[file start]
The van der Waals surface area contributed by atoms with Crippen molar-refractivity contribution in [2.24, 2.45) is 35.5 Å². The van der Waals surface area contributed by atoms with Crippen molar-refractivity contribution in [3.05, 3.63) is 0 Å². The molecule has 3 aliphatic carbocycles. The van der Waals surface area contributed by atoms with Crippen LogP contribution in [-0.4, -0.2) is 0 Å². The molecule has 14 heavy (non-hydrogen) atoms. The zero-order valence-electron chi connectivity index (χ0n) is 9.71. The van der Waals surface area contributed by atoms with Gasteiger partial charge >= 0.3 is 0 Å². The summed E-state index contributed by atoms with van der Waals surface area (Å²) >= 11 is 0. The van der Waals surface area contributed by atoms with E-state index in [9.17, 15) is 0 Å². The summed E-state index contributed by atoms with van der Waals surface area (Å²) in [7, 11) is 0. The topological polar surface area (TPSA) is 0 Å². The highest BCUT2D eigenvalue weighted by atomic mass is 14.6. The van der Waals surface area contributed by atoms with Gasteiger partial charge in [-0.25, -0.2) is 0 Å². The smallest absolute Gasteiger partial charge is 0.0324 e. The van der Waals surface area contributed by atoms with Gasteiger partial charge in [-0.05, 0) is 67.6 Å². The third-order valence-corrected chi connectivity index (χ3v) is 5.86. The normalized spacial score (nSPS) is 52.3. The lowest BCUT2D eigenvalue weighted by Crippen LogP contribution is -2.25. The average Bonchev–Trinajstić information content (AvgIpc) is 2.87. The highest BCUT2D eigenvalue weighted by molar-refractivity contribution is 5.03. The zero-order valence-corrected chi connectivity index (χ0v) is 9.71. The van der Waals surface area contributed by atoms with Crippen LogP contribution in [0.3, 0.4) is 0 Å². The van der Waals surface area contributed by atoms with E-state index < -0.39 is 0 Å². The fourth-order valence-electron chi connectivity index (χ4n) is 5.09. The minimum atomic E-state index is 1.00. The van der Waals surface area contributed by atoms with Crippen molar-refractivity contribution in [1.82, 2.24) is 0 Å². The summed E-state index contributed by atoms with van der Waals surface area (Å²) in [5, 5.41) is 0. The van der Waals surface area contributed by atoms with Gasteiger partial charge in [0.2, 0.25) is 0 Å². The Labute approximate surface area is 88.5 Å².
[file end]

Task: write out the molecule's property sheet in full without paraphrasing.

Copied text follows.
The van der Waals surface area contributed by atoms with Crippen molar-refractivity contribution in [2.24, 2.45) is 35.5 Å². The van der Waals surface area contributed by atoms with Crippen molar-refractivity contribution in [3.05, 3.63) is 0 Å². The molecule has 3 aliphatic carbocycles. The van der Waals surface area contributed by atoms with Crippen LogP contribution in [-0.4, -0.2) is 0 Å². The molecule has 14 heavy (non-hydrogen) atoms. The zero-order valence-electron chi connectivity index (χ0n) is 9.71. The van der Waals surface area contributed by atoms with Gasteiger partial charge >= 0.3 is 0 Å². The summed E-state index contributed by atoms with van der Waals surface area (Å²) >= 11 is 0. The van der Waals surface area contributed by atoms with E-state index in [9.17, 15) is 0 Å². The summed E-state index contributed by atoms with van der Waals surface area (Å²) in [7, 11) is 0. The topological polar surface area (TPSA) is 0 Å². The highest BCUT2D eigenvalue weighted by atomic mass is 14.6. The van der Waals surface area contributed by atoms with Gasteiger partial charge in [-0.25, -0.2) is 0 Å². The smallest absolute Gasteiger partial charge is 0.0324 e. The van der Waals surface area contributed by atoms with Gasteiger partial charge in [-0.05, 0) is 67.6 Å². The third-order valence-corrected chi connectivity index (χ3v) is 5.86. The normalized spacial score (nSPS) is 52.3. The lowest BCUT2D eigenvalue weighted by Crippen LogP contribution is -2.25. The average Bonchev–Trinajstić information content (AvgIpc) is 2.87. The highest BCUT2D eigenvalue weighted by molar-refractivity contribution is 5.03. The zero-order valence-corrected chi connectivity index (χ0v) is 9.71. The van der Waals surface area contributed by atoms with Crippen LogP contribution in [0.3, 0.4) is 0 Å². The van der Waals surface area contributed by atoms with E-state index < -0.39 is 0 Å². The fourth-order valence-electron chi connectivity index (χ4n) is 5.09. The minimum atomic E-state index is 1.00. The van der Waals surface area contributed by atoms with Crippen molar-refractivity contribution in [1.82, 2.24) is 0 Å². The summed E-state index contributed by atoms with van der Waals surface area (Å²) in [5, 5.41) is 0. The van der Waals surface area contributed by atoms with Gasteiger partial charge in [0.2, 0.25) is 0 Å². The Labute approximate surface area is 88.5 Å².